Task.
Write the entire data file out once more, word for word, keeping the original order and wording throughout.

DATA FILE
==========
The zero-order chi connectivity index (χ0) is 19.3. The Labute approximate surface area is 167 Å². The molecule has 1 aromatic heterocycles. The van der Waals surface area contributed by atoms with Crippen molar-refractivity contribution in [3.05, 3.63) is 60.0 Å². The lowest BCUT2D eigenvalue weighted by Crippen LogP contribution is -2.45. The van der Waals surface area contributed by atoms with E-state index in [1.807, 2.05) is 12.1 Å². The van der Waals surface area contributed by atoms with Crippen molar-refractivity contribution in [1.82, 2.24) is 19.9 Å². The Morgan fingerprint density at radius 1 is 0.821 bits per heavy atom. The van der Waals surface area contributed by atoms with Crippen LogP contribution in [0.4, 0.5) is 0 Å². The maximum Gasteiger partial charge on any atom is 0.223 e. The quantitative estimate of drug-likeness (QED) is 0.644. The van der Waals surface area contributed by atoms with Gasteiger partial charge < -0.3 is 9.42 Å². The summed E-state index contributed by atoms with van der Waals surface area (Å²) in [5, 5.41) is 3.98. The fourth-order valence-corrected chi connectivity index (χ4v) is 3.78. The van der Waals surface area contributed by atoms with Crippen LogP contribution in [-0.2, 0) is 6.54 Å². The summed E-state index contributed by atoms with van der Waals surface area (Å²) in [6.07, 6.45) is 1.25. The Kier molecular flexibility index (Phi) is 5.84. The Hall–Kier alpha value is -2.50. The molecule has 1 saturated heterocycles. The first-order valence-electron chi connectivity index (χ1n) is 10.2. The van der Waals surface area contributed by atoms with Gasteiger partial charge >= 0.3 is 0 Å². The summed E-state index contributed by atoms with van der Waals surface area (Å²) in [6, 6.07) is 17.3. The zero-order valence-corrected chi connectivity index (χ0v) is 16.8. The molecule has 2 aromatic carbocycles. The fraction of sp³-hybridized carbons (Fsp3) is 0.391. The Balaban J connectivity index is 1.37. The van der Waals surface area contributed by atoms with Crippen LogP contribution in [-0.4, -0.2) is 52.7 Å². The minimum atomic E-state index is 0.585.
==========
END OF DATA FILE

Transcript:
The zero-order chi connectivity index (χ0) is 19.3. The Labute approximate surface area is 167 Å². The molecule has 1 aromatic heterocycles. The van der Waals surface area contributed by atoms with Crippen molar-refractivity contribution in [3.05, 3.63) is 60.0 Å². The lowest BCUT2D eigenvalue weighted by Crippen LogP contribution is -2.45. The van der Waals surface area contributed by atoms with E-state index in [1.807, 2.05) is 12.1 Å². The van der Waals surface area contributed by atoms with Crippen molar-refractivity contribution in [1.82, 2.24) is 19.9 Å². The Morgan fingerprint density at radius 1 is 0.821 bits per heavy atom. The van der Waals surface area contributed by atoms with Crippen LogP contribution in [0.4, 0.5) is 0 Å². The maximum Gasteiger partial charge on any atom is 0.223 e. The quantitative estimate of drug-likeness (QED) is 0.644. The van der Waals surface area contributed by atoms with Gasteiger partial charge < -0.3 is 9.42 Å². The summed E-state index contributed by atoms with van der Waals surface area (Å²) in [5, 5.41) is 3.98. The fourth-order valence-corrected chi connectivity index (χ4v) is 3.78. The van der Waals surface area contributed by atoms with Crippen LogP contribution in [-0.2, 0) is 6.54 Å². The summed E-state index contributed by atoms with van der Waals surface area (Å²) in [6.07, 6.45) is 1.25. The Kier molecular flexibility index (Phi) is 5.84. The Hall–Kier alpha value is -2.50. The molecule has 1 saturated heterocycles. The first-order valence-electron chi connectivity index (χ1n) is 10.2. The van der Waals surface area contributed by atoms with Gasteiger partial charge >= 0.3 is 0 Å². The summed E-state index contributed by atoms with van der Waals surface area (Å²) in [6, 6.07) is 17.3. The zero-order valence-corrected chi connectivity index (χ0v) is 16.8. The molecule has 2 aromatic carbocycles. The fraction of sp³-hybridized carbons (Fsp3) is 0.391. The Balaban J connectivity index is 1.37. The van der Waals surface area contributed by atoms with Crippen LogP contribution in [-0.4, -0.2) is 52.7 Å². The minimum atomic E-state index is 0.585.